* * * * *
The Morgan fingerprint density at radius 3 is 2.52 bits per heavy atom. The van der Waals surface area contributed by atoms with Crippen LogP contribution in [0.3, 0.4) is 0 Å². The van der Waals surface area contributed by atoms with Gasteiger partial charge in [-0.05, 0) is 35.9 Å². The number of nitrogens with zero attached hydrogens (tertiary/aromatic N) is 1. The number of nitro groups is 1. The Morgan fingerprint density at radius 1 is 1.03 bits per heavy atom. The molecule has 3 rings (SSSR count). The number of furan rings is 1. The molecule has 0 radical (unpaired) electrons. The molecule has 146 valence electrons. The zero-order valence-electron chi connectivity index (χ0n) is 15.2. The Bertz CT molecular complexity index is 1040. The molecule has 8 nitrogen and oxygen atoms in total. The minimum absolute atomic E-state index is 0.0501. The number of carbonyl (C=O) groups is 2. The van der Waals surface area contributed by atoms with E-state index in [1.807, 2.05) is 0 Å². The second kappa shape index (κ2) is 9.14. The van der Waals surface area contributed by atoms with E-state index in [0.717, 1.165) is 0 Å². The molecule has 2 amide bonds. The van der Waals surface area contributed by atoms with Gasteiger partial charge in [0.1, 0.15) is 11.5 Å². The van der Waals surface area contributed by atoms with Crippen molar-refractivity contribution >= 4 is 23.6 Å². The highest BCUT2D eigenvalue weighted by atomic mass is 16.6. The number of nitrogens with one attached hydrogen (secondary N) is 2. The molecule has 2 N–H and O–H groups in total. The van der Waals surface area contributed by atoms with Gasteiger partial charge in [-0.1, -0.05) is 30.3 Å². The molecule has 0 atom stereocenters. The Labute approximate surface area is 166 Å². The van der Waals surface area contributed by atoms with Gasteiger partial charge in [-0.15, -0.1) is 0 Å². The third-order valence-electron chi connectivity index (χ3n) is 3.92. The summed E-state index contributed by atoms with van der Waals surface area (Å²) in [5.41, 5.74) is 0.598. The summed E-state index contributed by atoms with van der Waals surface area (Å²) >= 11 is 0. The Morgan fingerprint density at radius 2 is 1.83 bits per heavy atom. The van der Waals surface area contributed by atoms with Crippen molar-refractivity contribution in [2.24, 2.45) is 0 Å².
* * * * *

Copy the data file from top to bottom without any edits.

The Morgan fingerprint density at radius 3 is 2.52 bits per heavy atom. The van der Waals surface area contributed by atoms with Crippen LogP contribution in [0.3, 0.4) is 0 Å². The van der Waals surface area contributed by atoms with Gasteiger partial charge in [-0.05, 0) is 35.9 Å². The number of nitrogens with zero attached hydrogens (tertiary/aromatic N) is 1. The number of nitro groups is 1. The Morgan fingerprint density at radius 1 is 1.03 bits per heavy atom. The molecule has 3 rings (SSSR count). The number of furan rings is 1. The molecule has 0 radical (unpaired) electrons. The molecule has 146 valence electrons. The zero-order valence-electron chi connectivity index (χ0n) is 15.2. The Bertz CT molecular complexity index is 1040. The molecule has 8 nitrogen and oxygen atoms in total. The minimum absolute atomic E-state index is 0.0501. The number of carbonyl (C=O) groups is 2. The van der Waals surface area contributed by atoms with E-state index in [1.807, 2.05) is 0 Å². The second kappa shape index (κ2) is 9.14. The van der Waals surface area contributed by atoms with E-state index in [0.717, 1.165) is 0 Å². The molecule has 2 amide bonds. The van der Waals surface area contributed by atoms with Gasteiger partial charge in [0.1, 0.15) is 11.5 Å². The van der Waals surface area contributed by atoms with Crippen molar-refractivity contribution >= 4 is 23.6 Å². The highest BCUT2D eigenvalue weighted by atomic mass is 16.6. The number of nitrogens with one attached hydrogen (secondary N) is 2. The molecule has 2 N–H and O–H groups in total. The van der Waals surface area contributed by atoms with Gasteiger partial charge in [-0.1, -0.05) is 30.3 Å². The molecule has 0 atom stereocenters. The Labute approximate surface area is 166 Å². The van der Waals surface area contributed by atoms with Gasteiger partial charge in [-0.15, -0.1) is 0 Å². The third-order valence-electron chi connectivity index (χ3n) is 3.92. The summed E-state index contributed by atoms with van der Waals surface area (Å²) in [5.41, 5.74) is 0.598. The summed E-state index contributed by atoms with van der Waals surface area (Å²) >= 11 is 0. The Morgan fingerprint density at radius 2 is 1.83 bits per heavy atom. The van der Waals surface area contributed by atoms with Crippen molar-refractivity contribution in [2.24, 2.45) is 0 Å².